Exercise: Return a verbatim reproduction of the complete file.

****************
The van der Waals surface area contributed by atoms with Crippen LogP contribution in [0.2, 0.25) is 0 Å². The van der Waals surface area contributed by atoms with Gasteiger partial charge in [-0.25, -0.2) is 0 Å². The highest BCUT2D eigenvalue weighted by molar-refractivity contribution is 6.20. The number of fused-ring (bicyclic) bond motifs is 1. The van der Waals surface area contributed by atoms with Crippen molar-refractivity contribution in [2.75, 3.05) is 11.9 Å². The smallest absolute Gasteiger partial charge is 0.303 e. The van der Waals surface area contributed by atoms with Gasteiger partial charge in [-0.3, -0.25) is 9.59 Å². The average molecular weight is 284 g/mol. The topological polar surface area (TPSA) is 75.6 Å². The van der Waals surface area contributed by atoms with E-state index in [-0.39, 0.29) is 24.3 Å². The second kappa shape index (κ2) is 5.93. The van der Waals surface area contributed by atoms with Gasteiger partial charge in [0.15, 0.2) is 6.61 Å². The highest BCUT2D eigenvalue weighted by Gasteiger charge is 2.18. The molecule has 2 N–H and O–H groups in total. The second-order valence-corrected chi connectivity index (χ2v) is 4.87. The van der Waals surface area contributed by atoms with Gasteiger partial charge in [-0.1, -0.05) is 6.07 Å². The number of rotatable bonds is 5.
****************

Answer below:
The van der Waals surface area contributed by atoms with Crippen LogP contribution in [0.2, 0.25) is 0 Å². The van der Waals surface area contributed by atoms with Gasteiger partial charge in [-0.25, -0.2) is 0 Å². The highest BCUT2D eigenvalue weighted by molar-refractivity contribution is 6.20. The number of fused-ring (bicyclic) bond motifs is 1. The van der Waals surface area contributed by atoms with Crippen molar-refractivity contribution in [2.75, 3.05) is 11.9 Å². The smallest absolute Gasteiger partial charge is 0.303 e. The van der Waals surface area contributed by atoms with Gasteiger partial charge in [-0.3, -0.25) is 9.59 Å². The average molecular weight is 284 g/mol. The topological polar surface area (TPSA) is 75.6 Å². The van der Waals surface area contributed by atoms with E-state index in [-0.39, 0.29) is 24.3 Å². The second kappa shape index (κ2) is 5.93. The van der Waals surface area contributed by atoms with Gasteiger partial charge in [0.15, 0.2) is 6.61 Å². The highest BCUT2D eigenvalue weighted by Gasteiger charge is 2.18. The molecule has 2 N–H and O–H groups in total. The second-order valence-corrected chi connectivity index (χ2v) is 4.87. The van der Waals surface area contributed by atoms with Gasteiger partial charge in [-0.1, -0.05) is 6.07 Å². The number of rotatable bonds is 5.